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president bush's record of service to the united states. he never stopped serving. i saw it up close working with him on tsunami relief in asia and here at home after hurricane katrina. i am profoundly grateful for every minute i spent with president bush and will always hold our friendships as one of my life's greatest gifts. barack obama said america has lost a patriot and a humble servant. while our hearts are heavy today, they're also filled with gratitude. and george w. bush, the 43rd president of the united states said george h.w. bush was a man of the highest character and the best dad a son or daughter could ask for. we also wanted to show crow this tweet. it's from jim mcgrath who's the president's long-time spokesperson and it's believe to be the last time mr. bush was seen in public. he was joined by his secretary james baker and his service dog sully and president bush was casting the vote in last month's
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election. and for the people here in the houston area and in south central texas and this part of texas, the bush family was a staple. they would see him at astros game. they would see him at houston texans games. he'd go an hour and a half away to college a&m for a football game. a lot of people who went to bed last night are waking up to some very sad news. anthony. >> omar villafranca in houston, thanks so much. usa today washington bureau chief susan page covered george h.w. bush since 1980, the presidential campaign. she's also working on a biography of barbara bush and she joins us this morning. good morning. >> it's great to be with you. >> you can can't help but look at that extraordinary life that the late president had, i mean, first of all, his resume politically was -- it was almost unparalleled. even his marriage was epic, wasn't it? >> it's true. it's a remarkable american story
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from his enlisting to go in harm's way during world war ii on his 18th birthday when his dad took him to new york to enlist, to meeting barbara bush at a high school christmas dance and then marrying. they never really -- she used to say that it was -- she married the first guy she ever kissed, had when she said would make her grandchildren want to be throw up. but they did have the remarkable union. and in the end, so sweet and sad, isn't it, that mrs. bush would die in april and that he would follow here at the end of the november. >> susan, he was called the most consequential president, one-term president. what made him so effective in just four years? >> you know, i think that with the benefit of a little bit of hindsight with george h.w. bush's presidency, he looks bigger than did at the time he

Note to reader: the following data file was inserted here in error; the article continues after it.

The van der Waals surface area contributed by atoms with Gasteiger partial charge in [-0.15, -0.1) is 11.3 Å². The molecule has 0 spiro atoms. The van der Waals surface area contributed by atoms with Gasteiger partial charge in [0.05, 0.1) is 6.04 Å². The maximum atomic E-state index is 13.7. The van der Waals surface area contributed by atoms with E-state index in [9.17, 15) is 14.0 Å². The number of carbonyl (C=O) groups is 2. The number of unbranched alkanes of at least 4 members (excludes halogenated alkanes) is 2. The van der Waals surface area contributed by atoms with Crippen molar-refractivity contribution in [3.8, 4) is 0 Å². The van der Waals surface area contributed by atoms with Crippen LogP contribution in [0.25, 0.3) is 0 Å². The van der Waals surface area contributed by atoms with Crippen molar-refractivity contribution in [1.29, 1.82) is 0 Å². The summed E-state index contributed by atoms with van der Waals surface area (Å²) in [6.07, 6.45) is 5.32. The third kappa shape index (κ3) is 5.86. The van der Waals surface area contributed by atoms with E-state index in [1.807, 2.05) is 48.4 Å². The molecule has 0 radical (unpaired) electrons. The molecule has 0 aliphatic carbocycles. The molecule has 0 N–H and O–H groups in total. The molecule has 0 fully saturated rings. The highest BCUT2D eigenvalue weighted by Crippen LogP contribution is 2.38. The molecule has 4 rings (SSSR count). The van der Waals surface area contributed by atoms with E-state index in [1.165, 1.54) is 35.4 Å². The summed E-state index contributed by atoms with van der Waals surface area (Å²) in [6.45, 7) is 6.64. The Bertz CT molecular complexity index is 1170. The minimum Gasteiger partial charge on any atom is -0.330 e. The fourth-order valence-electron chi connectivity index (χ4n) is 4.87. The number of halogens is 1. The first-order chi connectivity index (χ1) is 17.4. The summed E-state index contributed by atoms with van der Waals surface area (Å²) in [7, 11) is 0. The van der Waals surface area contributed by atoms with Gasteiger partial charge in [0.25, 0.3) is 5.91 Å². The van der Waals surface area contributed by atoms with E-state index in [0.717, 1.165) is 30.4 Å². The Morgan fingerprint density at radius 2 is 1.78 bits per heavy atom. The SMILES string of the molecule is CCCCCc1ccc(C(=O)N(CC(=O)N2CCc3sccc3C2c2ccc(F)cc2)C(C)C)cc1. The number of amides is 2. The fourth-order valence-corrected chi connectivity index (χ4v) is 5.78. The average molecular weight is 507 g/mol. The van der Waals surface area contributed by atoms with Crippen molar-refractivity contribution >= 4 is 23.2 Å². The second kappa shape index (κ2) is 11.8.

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left office. he looks more successful, more consequential because of the skill with which he handled the end of the cold war. you know, that was a are stretch chur ru -- treacherous time. it was almost as if he was meant to be there at the end of the cold war because of his experience and ability to do diplomacy with such great skill. and then repelling the iraqi invasion of kuwait, also a big part of his legacy. also his civility resounds in an important way now. we remember how civil things were. it wasn't of golden age of bipartisanship, but compared to today, it looks like there's some lessons to be learned. >> there's no doubt about it. and there's so many things with his foreign policy that are looked that. that one term, but also domestically things that people forget about, the clean air act and working on the american with disabilities act and asking that lasting impact as well.
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>> and another thing, he was a ground breaker when it came to aides. i think it's easy to forget the stigma attached to hiv aids at the time he took office. and this was something that barbara bush also urged him to do. i think in retrospect that also is part of his legacy. so there were some things that involved serving others that really are threads through his public service. >> and through his family as well. >> susan, we mentioned that you're working on the biography of barbara bush and you interviewed the president for that in november of last year. and, i mean, what did you take away from that conversation? >> you know, i did interview george bush many times over the years. he was the first national politician i ever interviewed in 1980 during the first presidential campaign i ever covered. and then to see him again 37 years later toward the end of his life, when i interviewed him last november almost exactly a year ago he was struggling with the effects of the former park